The Legend of the Black Shamrock

We’re not bogus knights in shining armor like the online Order of the Black Shamrock.  We don’t play in an LA rock band named Black Shamrock.

We’re a different breed, those of us born in the shadow of the black shamrock. That’s why I chose this dark image to appear as part of the symbolism on my author’s page. 

You, too, might share this mysterious lineage. Some of you don’t know the depth of your roots. So this magic tale of origin, the legend of the black shamrock, might finally set you free.

Once you recognize your connection, I urge you to wield your wisdom. Once you know your true nature, use your power to stand against evil. Mostly, tell the truth.

We’re not Druids but these wise men and women helped us in the past.

Stout-hearted Druids discovered the first black shamrock sprouting thousands of years ago from rugged cracks in harsh cliffs on the raw western edge of Ireland. Pushing to life in tough terrain, this coal-hued three-leaf clover bent to no one.

Our ancient psychic strain grew in pitch-dark night beneath the stars. High priests first wrote of harvesting her seeds to plant in hidden gardens. They used her leaves for tea, a strange brew that warmed the insides and cast shadows on the brain, the likes of which nobody had ever seen and only dauntless seers could handle. Mystics called the visions prophetic. Our enemies called the dreams diabolical delusions. Bards and chieftains, those of us touched by their alchemy, called the shadows ideas.

My ideas are born of the black shamrock. Yours can be, too, but only if you dare. The shadow of the black shamrock can help you unlock outlaw ideas of your own.

Both you and the world will be better for it.

I invite you to join me regularly on this page.

Please come in.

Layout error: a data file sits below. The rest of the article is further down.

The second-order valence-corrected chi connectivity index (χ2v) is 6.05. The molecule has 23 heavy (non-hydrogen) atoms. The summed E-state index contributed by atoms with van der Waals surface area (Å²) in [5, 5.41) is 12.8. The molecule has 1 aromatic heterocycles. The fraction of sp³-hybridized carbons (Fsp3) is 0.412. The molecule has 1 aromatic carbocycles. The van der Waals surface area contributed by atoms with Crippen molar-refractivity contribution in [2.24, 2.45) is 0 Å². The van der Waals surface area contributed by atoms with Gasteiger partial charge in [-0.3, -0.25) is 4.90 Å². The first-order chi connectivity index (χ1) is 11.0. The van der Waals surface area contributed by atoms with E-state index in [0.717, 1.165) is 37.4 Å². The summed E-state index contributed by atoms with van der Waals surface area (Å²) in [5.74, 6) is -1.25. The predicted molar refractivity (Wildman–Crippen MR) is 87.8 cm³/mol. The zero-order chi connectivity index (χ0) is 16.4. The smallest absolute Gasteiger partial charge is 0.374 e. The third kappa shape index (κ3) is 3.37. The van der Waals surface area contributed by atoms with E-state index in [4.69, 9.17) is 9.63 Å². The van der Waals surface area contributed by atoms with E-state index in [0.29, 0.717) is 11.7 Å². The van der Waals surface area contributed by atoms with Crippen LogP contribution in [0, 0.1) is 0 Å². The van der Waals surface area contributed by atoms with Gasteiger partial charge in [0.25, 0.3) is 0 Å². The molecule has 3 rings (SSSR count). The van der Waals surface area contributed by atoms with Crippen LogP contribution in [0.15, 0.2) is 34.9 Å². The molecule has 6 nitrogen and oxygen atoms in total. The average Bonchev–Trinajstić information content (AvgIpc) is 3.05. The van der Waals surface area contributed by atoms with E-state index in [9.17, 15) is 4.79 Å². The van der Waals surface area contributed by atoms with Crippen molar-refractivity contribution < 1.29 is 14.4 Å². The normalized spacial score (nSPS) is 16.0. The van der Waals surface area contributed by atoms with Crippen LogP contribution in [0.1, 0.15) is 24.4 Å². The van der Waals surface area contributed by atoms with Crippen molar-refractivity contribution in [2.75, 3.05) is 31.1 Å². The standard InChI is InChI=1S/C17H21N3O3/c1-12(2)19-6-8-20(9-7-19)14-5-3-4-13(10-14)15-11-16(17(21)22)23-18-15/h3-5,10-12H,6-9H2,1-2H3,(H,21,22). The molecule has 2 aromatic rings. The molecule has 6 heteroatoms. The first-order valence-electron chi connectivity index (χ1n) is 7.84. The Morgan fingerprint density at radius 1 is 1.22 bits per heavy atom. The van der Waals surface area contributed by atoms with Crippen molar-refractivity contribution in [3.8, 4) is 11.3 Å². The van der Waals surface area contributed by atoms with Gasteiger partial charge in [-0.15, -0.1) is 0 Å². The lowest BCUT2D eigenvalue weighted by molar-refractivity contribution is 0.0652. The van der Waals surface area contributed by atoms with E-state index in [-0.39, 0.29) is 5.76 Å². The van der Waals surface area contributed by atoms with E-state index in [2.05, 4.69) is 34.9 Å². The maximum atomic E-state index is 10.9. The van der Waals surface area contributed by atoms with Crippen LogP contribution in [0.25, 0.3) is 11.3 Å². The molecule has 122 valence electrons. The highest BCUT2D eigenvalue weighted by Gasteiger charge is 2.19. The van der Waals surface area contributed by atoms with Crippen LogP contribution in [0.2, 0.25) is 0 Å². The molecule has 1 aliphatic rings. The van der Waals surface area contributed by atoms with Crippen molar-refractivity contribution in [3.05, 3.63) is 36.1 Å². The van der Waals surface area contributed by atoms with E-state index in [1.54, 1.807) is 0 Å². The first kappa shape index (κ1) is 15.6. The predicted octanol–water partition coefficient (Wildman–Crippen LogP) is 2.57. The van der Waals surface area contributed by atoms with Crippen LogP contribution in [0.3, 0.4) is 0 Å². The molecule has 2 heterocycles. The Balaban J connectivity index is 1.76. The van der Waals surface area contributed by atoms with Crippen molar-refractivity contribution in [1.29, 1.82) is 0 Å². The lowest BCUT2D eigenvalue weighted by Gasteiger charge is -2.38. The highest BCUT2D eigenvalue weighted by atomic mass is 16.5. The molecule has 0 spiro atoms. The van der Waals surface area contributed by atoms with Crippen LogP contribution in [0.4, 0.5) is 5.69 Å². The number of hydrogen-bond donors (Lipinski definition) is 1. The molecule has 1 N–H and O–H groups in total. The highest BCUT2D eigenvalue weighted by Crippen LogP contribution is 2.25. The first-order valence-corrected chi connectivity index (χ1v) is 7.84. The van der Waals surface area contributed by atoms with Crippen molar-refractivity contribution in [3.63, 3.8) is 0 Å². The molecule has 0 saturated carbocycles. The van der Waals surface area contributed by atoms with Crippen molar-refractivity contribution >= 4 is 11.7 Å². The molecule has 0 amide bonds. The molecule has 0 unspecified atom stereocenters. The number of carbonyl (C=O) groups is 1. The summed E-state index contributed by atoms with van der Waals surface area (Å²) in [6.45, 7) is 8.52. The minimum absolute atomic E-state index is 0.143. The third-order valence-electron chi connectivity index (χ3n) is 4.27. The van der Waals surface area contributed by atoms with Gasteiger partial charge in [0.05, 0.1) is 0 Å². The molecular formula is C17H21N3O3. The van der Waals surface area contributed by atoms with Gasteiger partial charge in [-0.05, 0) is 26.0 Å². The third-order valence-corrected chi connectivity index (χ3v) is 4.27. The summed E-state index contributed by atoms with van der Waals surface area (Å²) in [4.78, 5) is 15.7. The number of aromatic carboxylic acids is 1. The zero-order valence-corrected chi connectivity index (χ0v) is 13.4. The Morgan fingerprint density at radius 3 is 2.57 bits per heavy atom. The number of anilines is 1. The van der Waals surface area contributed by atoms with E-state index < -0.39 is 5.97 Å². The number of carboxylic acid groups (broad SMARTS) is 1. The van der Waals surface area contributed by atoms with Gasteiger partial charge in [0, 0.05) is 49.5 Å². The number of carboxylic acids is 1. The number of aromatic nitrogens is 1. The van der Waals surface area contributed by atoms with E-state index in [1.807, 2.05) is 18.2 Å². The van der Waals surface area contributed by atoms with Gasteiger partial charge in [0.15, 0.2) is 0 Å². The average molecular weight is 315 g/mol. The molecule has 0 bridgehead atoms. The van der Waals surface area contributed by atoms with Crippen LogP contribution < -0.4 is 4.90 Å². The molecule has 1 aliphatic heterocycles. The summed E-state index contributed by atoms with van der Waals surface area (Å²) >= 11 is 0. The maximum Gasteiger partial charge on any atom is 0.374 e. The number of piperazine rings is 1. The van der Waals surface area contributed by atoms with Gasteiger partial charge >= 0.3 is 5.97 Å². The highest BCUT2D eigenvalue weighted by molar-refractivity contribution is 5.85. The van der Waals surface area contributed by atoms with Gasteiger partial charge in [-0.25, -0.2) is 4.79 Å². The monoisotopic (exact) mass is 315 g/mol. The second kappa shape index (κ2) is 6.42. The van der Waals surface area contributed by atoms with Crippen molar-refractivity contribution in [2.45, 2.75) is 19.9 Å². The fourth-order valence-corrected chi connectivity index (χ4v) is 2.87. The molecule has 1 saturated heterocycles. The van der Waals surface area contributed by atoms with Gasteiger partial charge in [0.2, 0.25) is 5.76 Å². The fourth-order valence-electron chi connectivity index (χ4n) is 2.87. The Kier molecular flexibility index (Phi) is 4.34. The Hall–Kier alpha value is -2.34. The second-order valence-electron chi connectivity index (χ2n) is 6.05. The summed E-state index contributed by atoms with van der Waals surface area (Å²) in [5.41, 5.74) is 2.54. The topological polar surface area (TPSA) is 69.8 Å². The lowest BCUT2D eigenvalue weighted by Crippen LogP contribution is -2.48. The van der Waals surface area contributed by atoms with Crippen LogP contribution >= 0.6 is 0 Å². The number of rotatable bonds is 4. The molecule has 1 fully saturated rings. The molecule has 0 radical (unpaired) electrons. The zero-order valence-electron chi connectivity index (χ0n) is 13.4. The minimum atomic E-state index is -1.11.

Good Outlaws

In the dream I’m on a bike. 

I’m always heading home.

Maybe we’re in Mexico, Stephanie and me, hiding out until the time is right for our next adventure. We still live one step ahead of the posse. In America, everybody does.

In my dream the pandemic is over.

We’re getting older, but enlightenment rises through seasoned wrinkles and finds its highest level in an afterglow as colorful as a cold tequila sunrise served with freshly-squeezed limes.

I don’t know any drinks named after the sunset.

I’ll invent one.

I’m wearing my wedding shirt on the bike, the black satin one with white trim I bought in Mazatlan in the Mexican state of Sinaloa. My white straw cowboy hat hangs unseen on my back, dangling from a braided black stampede string.

California renegades know the feeling, those rough and ready storm riders I met during my time on the Central Coast, that raw western edge of America where the land runs out and the cliffs signal the end for some.

We never fell off; we just turned around.

Remember Billy, Dennis Hopper’s character in Easy Rider? He wore a tan cowboy hat folded up on the side. Peter Fonda’s Captain America wore a helmet emblazoned with the red, white and blue of Old Glory. Jack Nicholson’s George wore his high school football helmet.

In one memorable scene, Captain America turns to his partner and says, “You know, Billy, we blew it.”

Billy doesn’t understand.

I do.

That’s why Stephanie and I didn’t blow it.

We’re free. 

We’re defiant. 

We’re good outlaws who don’t buy into the establishment disorder that ruins most mainstream politics and hurts good people’s lives.

That’s why we do what we do the way we do it.

So let’s get ready to ride.

The dream will always exist for those willing to risk the wrath of friends and neighbors who want desperately to challenge the system, to challenge themselves, but for whatever their reasons, fear the unknown.

Don’t hesitate.

No guarantees exist for anybody.

Like the great gonzo spirit once said: “Buy the ticket, take the ride.”